The Playful Math Education Carnival (formerly “Math Teachers at Play”) is a monthly collection of mathy fun: tips, tidbits, games, activities, and more.
It’s like a free online magazine of mathematical adventures. If you like to learn new things and play around with ideas, you are sure to find something of interest.
[CREDITS: All images in this post are licensed by Creative Commons (CC BY 2.0) via Flickr.]
We normally schedule the Playful Math Education carnival for the last week of each month, with the exact day of publication left to the host blogger’s discretion.
- Current edition: Playful Math Carnival 157 at Math Mama Writes
- August: Carnival 158 at The Montessori Cosmos
- September: Carnival 159 at …
- October: Carnival 160 at …
- November-December: Carnival 161 at …
- January 2023: Carnival 162 at …
- February 2023: Carnival 163 at …
- March 2023: Carnival 164 at …
- Pick a month you’d like to host. We need volunteers!
- Browse all the past editions of the Playful Math Education blog carnival on Pinterest or by scrolling backward down my blog.
Would You Like to Host the Carnival?
The carnival is a joint effort. We need more volunteers.
Classroom teachers, homeschoolers, college professors, unschoolers, or anyone who likes to play around with math — if you would like to take a turn hosting the carnival, please speak up!
How to host a blog carnival, in Six Easy Steps …
Step 1: Get Signed Up
Check the list of the upcoming editions above. If a future month isn’t listed, assume it’s free. Choose an open date that fits your schedule.
Please email me directly to let me know your choice. Or leave a comment below this article.
Step 2: Receive Submissions
Post a “Call for Submissions” request on your blog and social media accounts a week or two before your carnival, so readers can submit entries directly to you.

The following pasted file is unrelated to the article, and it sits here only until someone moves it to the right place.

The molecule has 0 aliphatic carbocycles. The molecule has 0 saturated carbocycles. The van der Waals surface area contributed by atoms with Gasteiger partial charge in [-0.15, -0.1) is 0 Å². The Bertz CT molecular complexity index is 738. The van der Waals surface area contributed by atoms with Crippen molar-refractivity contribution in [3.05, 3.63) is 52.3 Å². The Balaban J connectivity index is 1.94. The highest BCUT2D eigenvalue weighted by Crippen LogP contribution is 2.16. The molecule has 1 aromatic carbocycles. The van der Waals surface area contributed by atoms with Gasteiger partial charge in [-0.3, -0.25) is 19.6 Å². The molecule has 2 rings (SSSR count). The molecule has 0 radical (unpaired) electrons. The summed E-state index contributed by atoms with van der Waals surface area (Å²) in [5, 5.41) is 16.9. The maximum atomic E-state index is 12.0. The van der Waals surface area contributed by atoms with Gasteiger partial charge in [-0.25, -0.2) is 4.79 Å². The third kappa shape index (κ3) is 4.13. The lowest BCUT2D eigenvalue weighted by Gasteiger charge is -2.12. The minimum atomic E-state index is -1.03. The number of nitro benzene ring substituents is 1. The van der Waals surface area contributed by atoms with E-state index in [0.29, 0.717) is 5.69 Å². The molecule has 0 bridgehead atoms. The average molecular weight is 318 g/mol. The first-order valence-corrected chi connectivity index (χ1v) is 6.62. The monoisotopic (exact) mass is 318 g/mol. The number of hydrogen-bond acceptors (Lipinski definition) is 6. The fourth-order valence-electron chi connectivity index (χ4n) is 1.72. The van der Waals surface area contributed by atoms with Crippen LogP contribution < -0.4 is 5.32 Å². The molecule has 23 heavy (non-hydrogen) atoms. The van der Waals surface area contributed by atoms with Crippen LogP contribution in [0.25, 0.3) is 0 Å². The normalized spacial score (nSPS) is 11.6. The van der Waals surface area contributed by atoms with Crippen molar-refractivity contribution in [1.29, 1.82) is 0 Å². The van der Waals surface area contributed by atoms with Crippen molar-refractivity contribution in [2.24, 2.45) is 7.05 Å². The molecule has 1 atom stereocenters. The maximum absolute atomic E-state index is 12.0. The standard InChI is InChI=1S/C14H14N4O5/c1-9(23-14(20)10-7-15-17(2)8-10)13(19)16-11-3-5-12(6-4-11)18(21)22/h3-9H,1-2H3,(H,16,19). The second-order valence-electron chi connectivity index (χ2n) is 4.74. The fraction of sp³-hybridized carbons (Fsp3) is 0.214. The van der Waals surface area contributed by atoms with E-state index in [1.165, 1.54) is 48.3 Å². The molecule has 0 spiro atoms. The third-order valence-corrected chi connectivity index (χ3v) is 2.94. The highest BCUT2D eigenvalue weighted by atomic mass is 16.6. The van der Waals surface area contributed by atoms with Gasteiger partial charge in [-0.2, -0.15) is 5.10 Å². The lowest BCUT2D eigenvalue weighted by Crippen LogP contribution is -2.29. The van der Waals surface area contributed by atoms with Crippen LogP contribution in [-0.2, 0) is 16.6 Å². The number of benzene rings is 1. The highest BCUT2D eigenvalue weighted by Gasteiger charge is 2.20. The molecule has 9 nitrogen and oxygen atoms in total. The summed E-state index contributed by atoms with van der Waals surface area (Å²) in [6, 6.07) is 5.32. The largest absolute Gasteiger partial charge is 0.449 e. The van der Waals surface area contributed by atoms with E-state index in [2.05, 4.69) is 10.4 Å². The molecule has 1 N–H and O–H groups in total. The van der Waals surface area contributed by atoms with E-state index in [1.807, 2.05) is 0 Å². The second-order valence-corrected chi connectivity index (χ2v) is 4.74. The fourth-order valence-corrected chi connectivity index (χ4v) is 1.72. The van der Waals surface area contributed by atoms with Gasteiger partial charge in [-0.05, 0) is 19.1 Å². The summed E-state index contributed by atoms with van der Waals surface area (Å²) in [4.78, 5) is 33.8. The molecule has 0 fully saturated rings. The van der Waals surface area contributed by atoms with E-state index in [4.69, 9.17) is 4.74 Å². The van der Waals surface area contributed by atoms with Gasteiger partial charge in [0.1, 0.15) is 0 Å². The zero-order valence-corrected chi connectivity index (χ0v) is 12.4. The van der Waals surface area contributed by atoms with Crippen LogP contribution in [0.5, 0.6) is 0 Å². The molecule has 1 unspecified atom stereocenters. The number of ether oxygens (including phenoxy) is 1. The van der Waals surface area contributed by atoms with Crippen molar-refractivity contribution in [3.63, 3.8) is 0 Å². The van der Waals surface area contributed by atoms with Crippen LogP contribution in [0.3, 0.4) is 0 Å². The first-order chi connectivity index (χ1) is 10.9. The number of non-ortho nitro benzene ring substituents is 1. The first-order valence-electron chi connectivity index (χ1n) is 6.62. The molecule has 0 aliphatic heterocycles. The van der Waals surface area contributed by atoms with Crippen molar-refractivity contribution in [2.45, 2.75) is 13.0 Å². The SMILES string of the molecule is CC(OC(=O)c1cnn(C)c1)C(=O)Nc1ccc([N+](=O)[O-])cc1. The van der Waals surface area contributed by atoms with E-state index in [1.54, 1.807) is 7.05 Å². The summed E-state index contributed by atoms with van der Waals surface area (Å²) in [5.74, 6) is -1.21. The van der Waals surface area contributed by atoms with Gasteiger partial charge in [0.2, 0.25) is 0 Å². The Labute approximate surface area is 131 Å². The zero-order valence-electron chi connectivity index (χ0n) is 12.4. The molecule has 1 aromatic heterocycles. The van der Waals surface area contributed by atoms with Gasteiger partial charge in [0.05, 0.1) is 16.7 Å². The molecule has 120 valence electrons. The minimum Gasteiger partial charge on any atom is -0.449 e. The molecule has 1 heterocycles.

We welcome entries from parents, students, teachers, homeschoolers, and just plain folks. Posts must offer a playful approach to some topic in school-level mathematics (that is, anything from preschool up through first-year calculus) or recreational math. Old posts are welcome, as long as they haven’t been published in recent editions of this carnival.
Don’t rely on submissions, though, because you may not get anything worth using.
You’ll need to fill out the carnival with favorite links from your own blog and social media reading. In the months when I’m hosting, I start a folder on my bookmarks bar to collect goodies for my carnival.
Step 3: Sort Out the Spam
Keep in mind Dan Meyer’s warning, Stop Linking To “Top 100 Blogs” Lists.
Even if a submission is not spammy, you do NOT have to include it in your carnival post if you don’t want to. Sometimes people submit posts that feel too commercial, or that just don’t fit the “playful math” theme.
The carnival is a guest on your blog, but you are still in charge. Don’t feel obligated to post anything that makes you feel uncomfortable.
Step 4: Write Your Post
You decide how much effort you want to put in. Writing the carnival can take a couple of hours for a simple post, or you can spend several days searching out and polishing playful math gems to share.
I try to start writing a draft of my blog carnival post long before my deadline. I collect pictures (good advice on finding pictures here) and quotations whenever I find something I like, and enter them into my post ahead of time. If I have the framework in place, then all I have to add at the last minute are the blog post links, and the job doesn’t seem overwhelming.
Make sure you have the right to use any image you post. Either create a graphic yourself or find something marked “Creative Commons” — and then follow the CC rules and give credit to the artist/photographer.
Step 5: Add Something Extra
We don’t have a fixed pattern for what a blog carnival post should look like.
Our partner carnival, the Carnival of Mathematics, traditionally begins with trivia about the carnival number, and many Playful Math Education hosts have followed in their footsteps. Others have introduced their carnivals with riddles or puzzles about the carnival number. (See, for example, Carnival #20.)
Somewhere within your post, it’s nice to add a link to the current edition of the Carnival of Mathematics. They in turn should link back to your post — or rather, the next edition of the carnival should do so, if they remember. In this way, we help support each other.
Step 6: Time To Publish
Putting together a blog carnival can be a lot of work, but I hope you will enjoy “meeting” new bloggers through their submissions. I love that part of being a host.
When your carnival is finally published, you may want to email or tweet all the participating bloggers and encourage them to post a link on their own blogs or social media. Whether you send out a request for links or not, you will almost certainly get several math bloggers linking to your carnival. Everyone has been very supportive that way.
I think that’s everything you need to know about how to host a blog carnival. But if you have any other questions, please ask.
And thank you for volunteering to host the carnival!
[Photo by Bob Jagendorf.]